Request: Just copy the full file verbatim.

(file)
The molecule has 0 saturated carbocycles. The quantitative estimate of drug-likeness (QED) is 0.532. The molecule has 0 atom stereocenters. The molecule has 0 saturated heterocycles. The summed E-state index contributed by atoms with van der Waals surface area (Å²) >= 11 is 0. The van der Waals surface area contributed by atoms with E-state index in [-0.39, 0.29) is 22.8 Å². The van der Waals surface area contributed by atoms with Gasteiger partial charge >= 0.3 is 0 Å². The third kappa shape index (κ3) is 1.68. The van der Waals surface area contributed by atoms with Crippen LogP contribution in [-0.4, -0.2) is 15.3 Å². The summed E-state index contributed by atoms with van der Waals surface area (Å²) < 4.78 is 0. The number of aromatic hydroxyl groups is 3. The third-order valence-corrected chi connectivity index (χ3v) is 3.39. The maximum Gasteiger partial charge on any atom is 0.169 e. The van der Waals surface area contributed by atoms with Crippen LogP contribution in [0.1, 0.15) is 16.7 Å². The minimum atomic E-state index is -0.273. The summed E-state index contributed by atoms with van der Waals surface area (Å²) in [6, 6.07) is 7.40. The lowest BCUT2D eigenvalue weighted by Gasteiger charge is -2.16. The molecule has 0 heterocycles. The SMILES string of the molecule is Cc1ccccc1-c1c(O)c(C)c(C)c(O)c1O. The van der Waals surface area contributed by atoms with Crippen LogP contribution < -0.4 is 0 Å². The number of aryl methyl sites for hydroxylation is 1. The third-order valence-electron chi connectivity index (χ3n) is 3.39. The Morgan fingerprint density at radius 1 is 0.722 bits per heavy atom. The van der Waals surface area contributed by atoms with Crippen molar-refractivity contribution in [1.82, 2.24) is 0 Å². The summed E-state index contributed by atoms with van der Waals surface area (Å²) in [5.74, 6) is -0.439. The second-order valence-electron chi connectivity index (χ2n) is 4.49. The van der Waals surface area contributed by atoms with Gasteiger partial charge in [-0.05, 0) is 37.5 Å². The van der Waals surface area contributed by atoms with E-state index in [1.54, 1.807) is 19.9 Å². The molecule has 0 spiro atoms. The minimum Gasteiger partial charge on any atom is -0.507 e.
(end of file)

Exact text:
The molecule has 0 saturated carbocycles. The quantitative estimate of drug-likeness (QED) is 0.532. The molecule has 0 atom stereocenters. The molecule has 0 saturated heterocycles. The summed E-state index contributed by atoms with van der Waals surface area (Å²) >= 11 is 0. The van der Waals surface area contributed by atoms with E-state index in [-0.39, 0.29) is 22.8 Å². The van der Waals surface area contributed by atoms with Gasteiger partial charge >= 0.3 is 0 Å². The third kappa shape index (κ3) is 1.68. The van der Waals surface area contributed by atoms with Crippen LogP contribution in [-0.4, -0.2) is 15.3 Å². The summed E-state index contributed by atoms with van der Waals surface area (Å²) < 4.78 is 0. The number of aromatic hydroxyl groups is 3. The third-order valence-corrected chi connectivity index (χ3v) is 3.39. The maximum Gasteiger partial charge on any atom is 0.169 e. The van der Waals surface area contributed by atoms with Crippen LogP contribution in [0.1, 0.15) is 16.7 Å². The minimum atomic E-state index is -0.273. The summed E-state index contributed by atoms with van der Waals surface area (Å²) in [6, 6.07) is 7.40. The lowest BCUT2D eigenvalue weighted by Gasteiger charge is -2.16. The molecule has 0 heterocycles. The SMILES string of the molecule is Cc1ccccc1-c1c(O)c(C)c(C)c(O)c1O. The van der Waals surface area contributed by atoms with Crippen LogP contribution < -0.4 is 0 Å². The number of aryl methyl sites for hydroxylation is 1. The third-order valence-electron chi connectivity index (χ3n) is 3.39. The Morgan fingerprint density at radius 1 is 0.722 bits per heavy atom. The van der Waals surface area contributed by atoms with Crippen molar-refractivity contribution in [1.82, 2.24) is 0 Å². The summed E-state index contributed by atoms with van der Waals surface area (Å²) in [5.74, 6) is -0.439. The second-order valence-electron chi connectivity index (χ2n) is 4.49. The van der Waals surface area contributed by atoms with Gasteiger partial charge in [-0.05, 0) is 37.5 Å². The van der Waals surface area contributed by atoms with E-state index in [1.54, 1.807) is 19.9 Å². The molecule has 0 spiro atoms. The minimum Gasteiger partial charge on any atom is -0.507 e.